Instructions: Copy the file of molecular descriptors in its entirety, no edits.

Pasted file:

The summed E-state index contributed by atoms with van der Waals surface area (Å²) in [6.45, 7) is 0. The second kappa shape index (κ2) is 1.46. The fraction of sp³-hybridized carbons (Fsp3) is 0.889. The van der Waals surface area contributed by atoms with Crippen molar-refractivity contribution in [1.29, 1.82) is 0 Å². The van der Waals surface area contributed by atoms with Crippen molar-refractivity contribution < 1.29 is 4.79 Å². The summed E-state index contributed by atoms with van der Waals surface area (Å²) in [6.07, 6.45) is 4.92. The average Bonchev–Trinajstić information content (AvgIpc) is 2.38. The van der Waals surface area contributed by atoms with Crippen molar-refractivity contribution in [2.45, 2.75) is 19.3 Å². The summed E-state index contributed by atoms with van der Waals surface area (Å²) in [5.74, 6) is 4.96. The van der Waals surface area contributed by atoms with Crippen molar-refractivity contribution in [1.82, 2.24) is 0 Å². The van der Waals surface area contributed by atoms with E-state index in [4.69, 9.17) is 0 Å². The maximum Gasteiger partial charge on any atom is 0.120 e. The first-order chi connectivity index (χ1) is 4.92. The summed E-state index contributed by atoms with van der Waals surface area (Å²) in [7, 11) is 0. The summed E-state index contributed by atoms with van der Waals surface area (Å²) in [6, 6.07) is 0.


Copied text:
The summed E-state index contributed by atoms with van der Waals surface area (Å²) in [6.45, 7) is 0. The second kappa shape index (κ2) is 1.46. The fraction of sp³-hybridized carbons (Fsp3) is 0.889. The van der Waals surface area contributed by atoms with Crippen molar-refractivity contribution in [1.29, 1.82) is 0 Å². The van der Waals surface area contributed by atoms with Crippen molar-refractivity contribution < 1.29 is 4.79 Å². The summed E-state index contributed by atoms with van der Waals surface area (Å²) in [6.07, 6.45) is 4.92. The average Bonchev–Trinajstić information content (AvgIpc) is 2.38. The van der Waals surface area contributed by atoms with Crippen molar-refractivity contribution in [2.45, 2.75) is 19.3 Å². The summed E-state index contributed by atoms with van der Waals surface area (Å²) in [5.74, 6) is 4.96. The van der Waals surface area contributed by atoms with Crippen molar-refractivity contribution in [1.82, 2.24) is 0 Å². The van der Waals surface area contributed by atoms with E-state index in [4.69, 9.17) is 0 Å². The maximum Gasteiger partial charge on any atom is 0.120 e. The first-order chi connectivity index (χ1) is 4.92. The summed E-state index contributed by atoms with van der Waals surface area (Å²) in [7, 11) is 0. The summed E-state index contributed by atoms with van der Waals surface area (Å²) in [6, 6.07) is 0.